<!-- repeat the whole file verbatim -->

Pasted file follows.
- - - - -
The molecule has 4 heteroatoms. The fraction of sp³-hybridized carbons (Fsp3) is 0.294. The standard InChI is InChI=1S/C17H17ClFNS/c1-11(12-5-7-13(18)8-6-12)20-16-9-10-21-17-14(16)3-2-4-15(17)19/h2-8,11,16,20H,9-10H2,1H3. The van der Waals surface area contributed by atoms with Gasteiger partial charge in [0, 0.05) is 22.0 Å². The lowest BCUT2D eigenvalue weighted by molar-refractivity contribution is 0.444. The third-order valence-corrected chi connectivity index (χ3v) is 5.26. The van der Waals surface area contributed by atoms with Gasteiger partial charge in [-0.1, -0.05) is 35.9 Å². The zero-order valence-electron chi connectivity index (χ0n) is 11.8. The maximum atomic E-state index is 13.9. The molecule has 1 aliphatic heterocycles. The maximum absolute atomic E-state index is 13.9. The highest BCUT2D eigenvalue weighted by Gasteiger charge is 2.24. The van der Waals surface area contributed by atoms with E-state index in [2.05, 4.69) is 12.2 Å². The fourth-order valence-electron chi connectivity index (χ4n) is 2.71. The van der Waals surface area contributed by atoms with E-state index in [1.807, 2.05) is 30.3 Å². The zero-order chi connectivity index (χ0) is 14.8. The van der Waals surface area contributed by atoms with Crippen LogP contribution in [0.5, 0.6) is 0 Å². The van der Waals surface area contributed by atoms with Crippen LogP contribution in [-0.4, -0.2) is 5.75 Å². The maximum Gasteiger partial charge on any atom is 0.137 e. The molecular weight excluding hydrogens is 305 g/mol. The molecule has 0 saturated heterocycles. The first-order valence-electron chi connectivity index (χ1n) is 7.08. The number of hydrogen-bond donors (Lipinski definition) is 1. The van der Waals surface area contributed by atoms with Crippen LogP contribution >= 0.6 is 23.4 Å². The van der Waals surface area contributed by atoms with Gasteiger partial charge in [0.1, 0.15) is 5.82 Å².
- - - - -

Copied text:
The molecule has 4 heteroatoms. The fraction of sp³-hybridized carbons (Fsp3) is 0.294. The standard InChI is InChI=1S/C17H17ClFNS/c1-11(12-5-7-13(18)8-6-12)20-16-9-10-21-17-14(16)3-2-4-15(17)19/h2-8,11,16,20H,9-10H2,1H3. The van der Waals surface area contributed by atoms with Gasteiger partial charge in [0, 0.05) is 22.0 Å². The lowest BCUT2D eigenvalue weighted by molar-refractivity contribution is 0.444. The third-order valence-corrected chi connectivity index (χ3v) is 5.26. The van der Waals surface area contributed by atoms with Gasteiger partial charge in [-0.1, -0.05) is 35.9 Å². The zero-order valence-electron chi connectivity index (χ0n) is 11.8. The maximum atomic E-state index is 13.9. The molecule has 1 aliphatic heterocycles. The maximum absolute atomic E-state index is 13.9. The highest BCUT2D eigenvalue weighted by Gasteiger charge is 2.24. The van der Waals surface area contributed by atoms with E-state index in [2.05, 4.69) is 12.2 Å². The fourth-order valence-electron chi connectivity index (χ4n) is 2.71. The van der Waals surface area contributed by atoms with E-state index in [1.807, 2.05) is 30.3 Å². The zero-order chi connectivity index (χ0) is 14.8. The van der Waals surface area contributed by atoms with Crippen LogP contribution in [0.5, 0.6) is 0 Å². The van der Waals surface area contributed by atoms with Crippen LogP contribution in [-0.4, -0.2) is 5.75 Å². The maximum Gasteiger partial charge on any atom is 0.137 e. The molecular weight excluding hydrogens is 305 g/mol. The molecule has 0 saturated heterocycles. The first-order valence-electron chi connectivity index (χ1n) is 7.08. The number of hydrogen-bond donors (Lipinski definition) is 1. The van der Waals surface area contributed by atoms with Crippen LogP contribution >= 0.6 is 23.4 Å². The van der Waals surface area contributed by atoms with Gasteiger partial charge in [0.1, 0.15) is 5.82 Å².